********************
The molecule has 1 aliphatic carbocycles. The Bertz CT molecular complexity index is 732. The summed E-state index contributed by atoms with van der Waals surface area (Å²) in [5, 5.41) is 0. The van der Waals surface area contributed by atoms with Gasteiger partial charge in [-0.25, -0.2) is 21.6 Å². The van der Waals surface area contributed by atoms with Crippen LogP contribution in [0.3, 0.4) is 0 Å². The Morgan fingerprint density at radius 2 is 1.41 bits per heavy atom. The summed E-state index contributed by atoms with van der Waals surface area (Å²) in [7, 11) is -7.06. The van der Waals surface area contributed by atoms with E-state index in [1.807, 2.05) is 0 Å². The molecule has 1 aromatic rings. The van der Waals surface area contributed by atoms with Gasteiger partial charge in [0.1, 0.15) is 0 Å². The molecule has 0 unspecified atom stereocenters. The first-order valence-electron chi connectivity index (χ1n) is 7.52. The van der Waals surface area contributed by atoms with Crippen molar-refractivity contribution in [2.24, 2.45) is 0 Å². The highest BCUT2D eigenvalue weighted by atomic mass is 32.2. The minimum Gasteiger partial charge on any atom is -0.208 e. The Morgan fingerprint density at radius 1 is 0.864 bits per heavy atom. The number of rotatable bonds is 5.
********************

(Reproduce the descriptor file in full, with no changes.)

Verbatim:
The molecule has 1 aliphatic carbocycles. The Bertz CT molecular complexity index is 732. The summed E-state index contributed by atoms with van der Waals surface area (Å²) in [5, 5.41) is 0. The van der Waals surface area contributed by atoms with Gasteiger partial charge in [-0.25, -0.2) is 21.6 Å². The van der Waals surface area contributed by atoms with Crippen LogP contribution in [0.3, 0.4) is 0 Å². The Morgan fingerprint density at radius 2 is 1.41 bits per heavy atom. The summed E-state index contributed by atoms with van der Waals surface area (Å²) in [7, 11) is -7.06. The van der Waals surface area contributed by atoms with E-state index in [1.807, 2.05) is 0 Å². The molecule has 1 aromatic rings. The van der Waals surface area contributed by atoms with Gasteiger partial charge in [0.1, 0.15) is 0 Å². The molecule has 0 unspecified atom stereocenters. The first-order valence-electron chi connectivity index (χ1n) is 7.52. The van der Waals surface area contributed by atoms with Crippen molar-refractivity contribution in [2.24, 2.45) is 0 Å². The highest BCUT2D eigenvalue weighted by atomic mass is 32.2. The minimum Gasteiger partial charge on any atom is -0.208 e. The Morgan fingerprint density at radius 1 is 0.864 bits per heavy atom. The number of rotatable bonds is 5.